Setting: Where does the story take place? Do the descriptions transport you there?

Recommendation: It’s hard to be objective about our own writing. Chances are, if you’re doing this for your own manuscript, your recommendation would be to take it on. 🙂

But if you go through this exercise you might be surprised what you uncover.

And what you discover about your own manuscript, just might help you go from a nice “like but don’t love” to a “love it. I want to sign you.”

About Orly

OKL-NewAfter years of pushing the creativity boundary in corporate communications, Orly decided it was time for a new challenge. Three women’s fiction manuscripts later (plus a handful of picture books), it’s safe to say she’s found her creative outlet.  When she’s not talking to her imaginary friends, she’s reading or at least trying to ignore everyone around her long enough to finish “just one more paragraph.” Orly is the founding president of the Women’s Fiction Writers Association.

You can find her on Twitter at @OrlyKonigLopez or on her website, www.orlykoniglopez.com.

44 comments to What I Learned About Submissions as a Reader for an Agent

  • Great useful article. But yes, oh so hard to read your own writing with a truly critical eye. I love editing my work, but still don’t know if I’m getting it fully right. Even my most honest critiquers are often slow to tell you every flaw as they don’t want to be seen as too pedantic.

    • Orly Konig-Lopez

      Thanks, Sally. It’s very hard to have a truly critical eye when it’s our own work. Ask one of your crit partners or a beta reader to write a reader report instead of just providing feedback. You might find that they call out other things in a format like that? 🙂

  • ProfeJMarie (Janet Rundquist)

    Such a great, useful post and excellent reminder of the difference between “liked a lot” vs “loved”. Not long ago, I wrote a post about this idea of how, when I used to rate books on Goodreads or Amazon or whatever, that I might rate many books 4 stars, but a lot fewer were 5 stars. And 5 stars is what your agent has to think before considering representation, right? This helped a lot with my perspective. One person’s 5 star rating is not the same as another’s (hence, the “not right for me”).

    I really like this idea of creating your own reader report; I don’t know if we always edit our books with all of these questions in mind all at the same time and it seems like this would better force a holistic self-assessment. I think it’s useful to have betas use this format, too.

    • Orly Konig-Lopez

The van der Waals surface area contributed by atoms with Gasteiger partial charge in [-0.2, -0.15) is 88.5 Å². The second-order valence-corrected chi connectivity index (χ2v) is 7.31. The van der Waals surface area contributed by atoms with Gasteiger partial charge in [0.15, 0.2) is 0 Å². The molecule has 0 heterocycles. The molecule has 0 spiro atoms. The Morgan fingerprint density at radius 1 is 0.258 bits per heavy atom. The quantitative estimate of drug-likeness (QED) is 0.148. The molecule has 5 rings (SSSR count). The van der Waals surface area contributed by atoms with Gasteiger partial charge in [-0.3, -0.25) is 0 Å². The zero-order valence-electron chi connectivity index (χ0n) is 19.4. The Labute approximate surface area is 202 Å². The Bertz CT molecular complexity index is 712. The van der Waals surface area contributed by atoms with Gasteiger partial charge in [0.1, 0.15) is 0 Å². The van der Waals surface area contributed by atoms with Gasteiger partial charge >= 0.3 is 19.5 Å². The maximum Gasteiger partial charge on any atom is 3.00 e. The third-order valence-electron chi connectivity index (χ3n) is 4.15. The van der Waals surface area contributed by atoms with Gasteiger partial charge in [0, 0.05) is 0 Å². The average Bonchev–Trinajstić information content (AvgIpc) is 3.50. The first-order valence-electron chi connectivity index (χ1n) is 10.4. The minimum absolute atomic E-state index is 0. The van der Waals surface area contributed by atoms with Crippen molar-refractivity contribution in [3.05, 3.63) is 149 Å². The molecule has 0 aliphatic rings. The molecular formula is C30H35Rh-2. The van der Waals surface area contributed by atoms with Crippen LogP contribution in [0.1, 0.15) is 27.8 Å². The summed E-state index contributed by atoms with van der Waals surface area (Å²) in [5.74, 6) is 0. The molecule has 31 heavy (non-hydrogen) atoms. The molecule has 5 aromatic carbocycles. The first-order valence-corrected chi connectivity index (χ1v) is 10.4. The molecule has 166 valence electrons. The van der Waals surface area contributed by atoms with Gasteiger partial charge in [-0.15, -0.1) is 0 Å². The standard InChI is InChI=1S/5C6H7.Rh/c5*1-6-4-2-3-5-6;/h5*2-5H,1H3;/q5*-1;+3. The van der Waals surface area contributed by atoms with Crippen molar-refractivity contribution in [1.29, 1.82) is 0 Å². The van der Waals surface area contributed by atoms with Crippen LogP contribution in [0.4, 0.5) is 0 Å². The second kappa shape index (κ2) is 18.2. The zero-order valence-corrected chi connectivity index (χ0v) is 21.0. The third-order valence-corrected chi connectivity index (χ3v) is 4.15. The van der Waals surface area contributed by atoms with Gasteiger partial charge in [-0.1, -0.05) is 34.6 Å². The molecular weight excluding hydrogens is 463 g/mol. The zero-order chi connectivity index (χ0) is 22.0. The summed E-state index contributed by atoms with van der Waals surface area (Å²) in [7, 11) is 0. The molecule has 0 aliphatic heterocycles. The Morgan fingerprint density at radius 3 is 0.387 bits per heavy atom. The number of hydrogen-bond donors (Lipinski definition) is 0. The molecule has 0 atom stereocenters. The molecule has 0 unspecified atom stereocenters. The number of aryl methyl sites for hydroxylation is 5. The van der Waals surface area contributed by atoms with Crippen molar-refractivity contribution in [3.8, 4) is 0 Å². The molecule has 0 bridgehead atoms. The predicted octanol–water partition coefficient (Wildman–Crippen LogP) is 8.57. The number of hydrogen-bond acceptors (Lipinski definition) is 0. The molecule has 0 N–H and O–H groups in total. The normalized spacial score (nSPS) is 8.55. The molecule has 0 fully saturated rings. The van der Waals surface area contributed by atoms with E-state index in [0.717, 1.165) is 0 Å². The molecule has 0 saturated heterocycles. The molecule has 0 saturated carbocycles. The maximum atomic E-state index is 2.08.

Thanks, Janet.
      Answering all of those questions in one sitting was eye-opening. And you’re absolutely right, one person’s love is another person’s like or even not. That’s both the beauty and heartbreak of this business.

  • Spot on, Orly. I was an editorial assistant for several years, and was surprised at what was submitted to the agent I worked for. Authors need to research the agent to see what he/she represents. A submission can be rejection simply because the agent doesn’t accept the particular genre submitted.

    Good points, good post.

  • Great post, Orly. What a unique perspective and interesting peek behind the curtain, as you said. Great advice for all of us. I’m sure you could label your work in this regard as “research.”

  • This is great, Orly! It almost seems like insider info we humble writers aren’t supposed to know. I’m going to reread and do some thinking—after I drink another cup of coffee.

    • Orly Konig-Lopez

      Thing is, Kerry Ann, agents really do want to fall in love. They’re looking to sign new writers. That let down of reading a manuscript that you honestly like but see holes in, is brutal. And I wasn’t reading to acquire it, just recommend it. 🙂

      More coffee … good idea. Pour one for me too, please.

  • Great post. Very helpful to get that peek at a reader report. It reminds me of a workshop I attended a few years ago that was given by an agent. She talked about the difference between good vs. great and had a similar list of critical points. It’s a high bar, but that makes it so much more of an accomplishment when you sail over it!

  • Thanks for sharing a glimpse behind the curtain, Orly. Hope your experience propels you to the writerly stratosphere!

  • Thanks for sharing your behind-the-curtains view. It’s helpful to see the other side. Great tips here!